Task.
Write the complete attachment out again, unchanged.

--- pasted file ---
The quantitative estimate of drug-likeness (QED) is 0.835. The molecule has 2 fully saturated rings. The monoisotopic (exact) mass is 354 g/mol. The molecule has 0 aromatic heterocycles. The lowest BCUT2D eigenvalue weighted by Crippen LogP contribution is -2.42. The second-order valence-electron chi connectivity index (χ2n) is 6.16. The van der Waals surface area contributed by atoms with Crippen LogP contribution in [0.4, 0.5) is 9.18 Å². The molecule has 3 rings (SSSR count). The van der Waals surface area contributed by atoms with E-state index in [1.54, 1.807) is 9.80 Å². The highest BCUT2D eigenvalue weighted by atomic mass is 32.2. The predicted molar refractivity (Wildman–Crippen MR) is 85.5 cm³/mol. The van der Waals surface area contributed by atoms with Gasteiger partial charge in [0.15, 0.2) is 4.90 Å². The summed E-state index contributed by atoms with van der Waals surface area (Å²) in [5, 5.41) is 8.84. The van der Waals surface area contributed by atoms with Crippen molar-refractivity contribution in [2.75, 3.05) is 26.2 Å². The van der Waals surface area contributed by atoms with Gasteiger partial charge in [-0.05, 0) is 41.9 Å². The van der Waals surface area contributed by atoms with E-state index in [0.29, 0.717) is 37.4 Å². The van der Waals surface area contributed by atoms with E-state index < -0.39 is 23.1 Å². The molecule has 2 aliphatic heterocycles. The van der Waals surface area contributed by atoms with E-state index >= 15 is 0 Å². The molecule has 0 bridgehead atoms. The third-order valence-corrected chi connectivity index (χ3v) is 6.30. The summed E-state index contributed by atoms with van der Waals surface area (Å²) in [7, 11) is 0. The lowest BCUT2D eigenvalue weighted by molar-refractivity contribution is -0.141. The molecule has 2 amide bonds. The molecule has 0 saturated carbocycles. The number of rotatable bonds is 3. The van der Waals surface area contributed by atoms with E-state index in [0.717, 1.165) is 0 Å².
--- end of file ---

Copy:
The quantitative estimate of drug-likeness (QED) is 0.835. The molecule has 2 fully saturated rings. The monoisotopic (exact) mass is 354 g/mol. The molecule has 0 aromatic heterocycles. The lowest BCUT2D eigenvalue weighted by Crippen LogP contribution is -2.42. The second-order valence-electron chi connectivity index (χ2n) is 6.16. The van der Waals surface area contributed by atoms with Crippen LogP contribution in [0.4, 0.5) is 9.18 Å². The molecule has 3 rings (SSSR count). The van der Waals surface area contributed by atoms with E-state index in [1.54, 1.807) is 9.80 Å². The highest BCUT2D eigenvalue weighted by atomic mass is 32.2. The predicted molar refractivity (Wildman–Crippen MR) is 85.5 cm³/mol. The van der Waals surface area contributed by atoms with Gasteiger partial charge in [0.15, 0.2) is 4.90 Å². The summed E-state index contributed by atoms with van der Waals surface area (Å²) in [5, 5.41) is 8.84. The van der Waals surface area contributed by atoms with Crippen molar-refractivity contribution in [2.75, 3.05) is 26.2 Å². The van der Waals surface area contributed by atoms with Gasteiger partial charge in [-0.05, 0) is 41.9 Å². The van der Waals surface area contributed by atoms with E-state index in [0.29, 0.717) is 37.4 Å². The van der Waals surface area contributed by atoms with E-state index < -0.39 is 23.1 Å². The molecule has 2 aliphatic heterocycles. The van der Waals surface area contributed by atoms with E-state index >= 15 is 0 Å². The molecule has 0 bridgehead atoms. The third-order valence-corrected chi connectivity index (χ3v) is 6.30. The summed E-state index contributed by atoms with van der Waals surface area (Å²) in [7, 11) is 0. The lowest BCUT2D eigenvalue weighted by molar-refractivity contribution is -0.141. The molecule has 2 amide bonds. The molecule has 0 saturated carbocycles. The number of rotatable bonds is 3. The van der Waals surface area contributed by atoms with E-state index in [0.717, 1.165) is 0 Å².